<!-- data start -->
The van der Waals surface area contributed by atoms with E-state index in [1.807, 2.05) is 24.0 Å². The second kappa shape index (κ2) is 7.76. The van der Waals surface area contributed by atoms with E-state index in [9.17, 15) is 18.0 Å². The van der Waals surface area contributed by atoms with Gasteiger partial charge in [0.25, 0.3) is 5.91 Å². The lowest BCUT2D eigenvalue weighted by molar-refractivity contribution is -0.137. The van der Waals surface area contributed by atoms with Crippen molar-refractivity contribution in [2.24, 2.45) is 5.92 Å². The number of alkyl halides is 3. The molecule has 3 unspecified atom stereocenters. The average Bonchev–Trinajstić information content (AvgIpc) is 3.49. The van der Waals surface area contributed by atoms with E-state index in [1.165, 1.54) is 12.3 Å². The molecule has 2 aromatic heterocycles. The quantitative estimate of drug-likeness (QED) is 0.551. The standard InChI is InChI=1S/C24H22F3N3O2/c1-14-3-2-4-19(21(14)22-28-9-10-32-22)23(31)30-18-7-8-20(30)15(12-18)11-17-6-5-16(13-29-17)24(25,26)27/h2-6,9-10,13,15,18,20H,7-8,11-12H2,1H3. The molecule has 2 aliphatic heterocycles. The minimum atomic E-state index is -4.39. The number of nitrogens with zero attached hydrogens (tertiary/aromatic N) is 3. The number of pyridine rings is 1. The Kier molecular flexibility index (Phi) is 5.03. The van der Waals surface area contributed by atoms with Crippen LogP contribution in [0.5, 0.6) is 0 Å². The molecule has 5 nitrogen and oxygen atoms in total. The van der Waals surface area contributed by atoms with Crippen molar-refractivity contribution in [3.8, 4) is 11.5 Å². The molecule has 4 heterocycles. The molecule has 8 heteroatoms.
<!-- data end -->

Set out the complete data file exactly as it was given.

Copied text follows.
The van der Waals surface area contributed by atoms with E-state index in [1.807, 2.05) is 24.0 Å². The second kappa shape index (κ2) is 7.76. The van der Waals surface area contributed by atoms with E-state index in [9.17, 15) is 18.0 Å². The van der Waals surface area contributed by atoms with Gasteiger partial charge in [0.25, 0.3) is 5.91 Å². The lowest BCUT2D eigenvalue weighted by molar-refractivity contribution is -0.137. The van der Waals surface area contributed by atoms with Crippen molar-refractivity contribution in [2.24, 2.45) is 5.92 Å². The number of alkyl halides is 3. The molecule has 3 unspecified atom stereocenters. The average Bonchev–Trinajstić information content (AvgIpc) is 3.49. The van der Waals surface area contributed by atoms with E-state index in [1.165, 1.54) is 12.3 Å². The molecule has 2 aromatic heterocycles. The quantitative estimate of drug-likeness (QED) is 0.551. The standard InChI is InChI=1S/C24H22F3N3O2/c1-14-3-2-4-19(21(14)22-28-9-10-32-22)23(31)30-18-7-8-20(30)15(12-18)11-17-6-5-16(13-29-17)24(25,26)27/h2-6,9-10,13,15,18,20H,7-8,11-12H2,1H3. The molecule has 2 aliphatic heterocycles. The minimum atomic E-state index is -4.39. The number of nitrogens with zero attached hydrogens (tertiary/aromatic N) is 3. The number of pyridine rings is 1. The Kier molecular flexibility index (Phi) is 5.03. The van der Waals surface area contributed by atoms with Crippen LogP contribution in [0.5, 0.6) is 0 Å². The molecule has 5 nitrogen and oxygen atoms in total. The van der Waals surface area contributed by atoms with Crippen molar-refractivity contribution in [3.8, 4) is 11.5 Å². The molecule has 4 heterocycles. The molecule has 8 heteroatoms.